Prostatic abscess should be considered in the differential diagnosis of young men who present with pyrexia of unknown origin. It could be the primary presentation in a recently diagnosed diabetic. The incidence of prostatic abscess is increasing in younger males. This is probably related to the higher incidence of diabetes in younger males in this region. Clinical findings could be subtle especially in younger men who may not present with LUTS. While the bacteriology remains largely unchanged, the emergence of multi drug resistant organisms points to the rampant misuse of antibiotics. The emergence of HIV brings the added concern that some of the abscesses could be the result of tuberculous infection.



None declared.



1. Angwafo FF 3rd, Sosso AM, Muna WF, Edzoa T, Juimo AG: Prostatic abscesses in sub-Saharan Africa: a hospital-based experience from Cameroon. Eur Urol. 1996; 30: 28-33.         [ Links ]

2. Leport C, Rousseau F, Perronne C, Salmon D, Joerg A, Vilde JL: Bacterial prostatitis in patients infected with the human immunodeficiency virus. J Urol. 1989; 141: 334-6.         [ Links ]

3. Cytron S, Weinberger M, Pitlik SD, Servadio C: Value of transrectal ultrasonography for diagnosis and treatment of prostatic abscess. Urology. 1988; 32: 454-8.         [ Links ]

4. Davidson KC, Garlow WB, Brewer J: Computerized tomography of prostatic and periurethral abscesses: 2 case reports. J Urol. 1986; 135: 1257-8.         [ Links ]

5. Vaccaro JA, Belville WD, Kiesling VJ Jr, Davis R: Prostatic abscess: computerized tomography scanning as an aid to diagnosis and treatment. J Urol. 1986; 136: 1318-9.         [ Links ]

6. Sargent JC, Irwin R: Prostatic abscess: a clinical study of 42 cases. Am J Surg. 1931; 11: 334-7.         [ Links ]

7. Mitchell RJ, Blake JR: Spontaneous perforation of prostatic abscess with peritonitis. J Urol. 1972; 107: 622-3.         [ Links ]

8. Granados EA, Riley G, Salvador J, Vincente J: Prostatic abscess: diagnosis and treatment. J Urol. 1992; 148: 80-2.         [ Links ]

9. Jacobsen JD, Kvist E: Prostatic abscess. A review of literature and a presentation of 5 cases. Scand J Urol Nephrol. 1993; 27: 281-4.         [ Links ]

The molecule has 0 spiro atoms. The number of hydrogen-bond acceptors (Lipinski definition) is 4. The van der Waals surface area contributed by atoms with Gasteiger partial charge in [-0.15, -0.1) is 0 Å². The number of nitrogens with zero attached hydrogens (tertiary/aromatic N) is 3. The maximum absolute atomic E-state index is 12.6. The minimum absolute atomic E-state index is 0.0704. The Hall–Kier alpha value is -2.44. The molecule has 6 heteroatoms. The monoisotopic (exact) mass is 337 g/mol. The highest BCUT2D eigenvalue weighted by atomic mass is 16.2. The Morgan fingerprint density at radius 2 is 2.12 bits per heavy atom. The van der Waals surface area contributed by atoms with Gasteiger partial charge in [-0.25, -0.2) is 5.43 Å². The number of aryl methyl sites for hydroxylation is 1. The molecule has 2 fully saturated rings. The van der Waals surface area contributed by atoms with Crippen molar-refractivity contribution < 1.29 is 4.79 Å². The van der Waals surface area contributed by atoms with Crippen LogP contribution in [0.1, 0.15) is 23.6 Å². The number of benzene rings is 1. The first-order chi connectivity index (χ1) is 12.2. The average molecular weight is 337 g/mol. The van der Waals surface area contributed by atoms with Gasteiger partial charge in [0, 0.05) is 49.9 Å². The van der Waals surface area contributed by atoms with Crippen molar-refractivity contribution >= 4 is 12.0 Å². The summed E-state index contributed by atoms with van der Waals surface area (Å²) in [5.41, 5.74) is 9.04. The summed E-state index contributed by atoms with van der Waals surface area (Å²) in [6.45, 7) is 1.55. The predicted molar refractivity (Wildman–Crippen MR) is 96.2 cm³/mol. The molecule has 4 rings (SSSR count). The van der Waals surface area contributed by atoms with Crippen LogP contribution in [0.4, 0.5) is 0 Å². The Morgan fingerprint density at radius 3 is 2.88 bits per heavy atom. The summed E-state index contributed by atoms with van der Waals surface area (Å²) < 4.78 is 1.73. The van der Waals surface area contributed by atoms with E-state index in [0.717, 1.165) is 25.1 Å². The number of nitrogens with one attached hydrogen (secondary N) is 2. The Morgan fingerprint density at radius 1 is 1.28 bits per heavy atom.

10. Myer's and Koshi's Manual of Diagnostic Procedure in Medical Microbiology and Immunology/Serology. Faculty, Department of Clinical Microbiology, Christian Medical College, Vellore, India. Pondicherry, All India Press, 2001.         [ Links ]

11. Bauer AW, Kirby WM, Sherris JC, Turck M: Antibiotic susceptibility testing by a standardized single disk method. Am J Clin Pathol. 1966; 45: 493-6.         [ Links ]

12. Clinical Laboratory Standards Institute (formerly, National committee for Clinical Laboratory Standards. Performance Standards for Antimicrobials Disc Susceptibility Tests. 8th ed. Approved Standards NCCLS Document M2-A7, Wayne, PA: National Committee for Clinical Laboratory Standards, 2000.         [ Links ]

13. Pai MG, Bhat HS: Prostatic abscess. J Urol. 1972; 108: 599-600.         [ Links ]

14. Trauzzi SJ, Kay CJ, Kaufman DG, Lowe FC: Management of prostatic abscess in patients with human immunodeficiency syndrome. Urology. 1994; 43: 629-33.         [ Links ]

15. Mohan V, Deepa M, Deepa R, Shanthirani CS, Farooq S, Ganesan A, et al.: Secular trends in the prevalence of diabetes and impaired glucose tolerance in urban South India--the Chennai Urban Rural Epidemiology Study (CURES-17). Diabetologia. 2006; 49: 1175-8.         [ Links ]

16. Viswaroop BS, Balaji V, Mathai E, Kekre NS: Melioidosis presenting as genitourinary infection in two men with diabetes. J Postgrad Med. 2007; 53: 108-10.         [ Links ]

17. Ludwig M, Schroeder-Printzen I, Schiefer HG, Weidner W: Diagnosis and therapeutic management of 18 patients with prostatic abscess. Urology. 1999; 53: 340-5.         [ Links ]

18. Oliveira P, Andrade JA, Porto HC, Pereira Filho JE, Vinhaes AF: Diagnosis and treatment of prostatic abscess. Int Braz J Urol. 2003; 29: 30-4.         [ Links ]



Correspondence to
Dr. Ganesh Gopalakrishnan
Department of Urology
Christian Medical College
Vellore, S. India
Fax: + 914 162 232-103

Accepted after revision: March 6, 2008

Creative Commons License All the contents of this journal, except where otherwise noted, is licensed under a Creative Commons Attribution License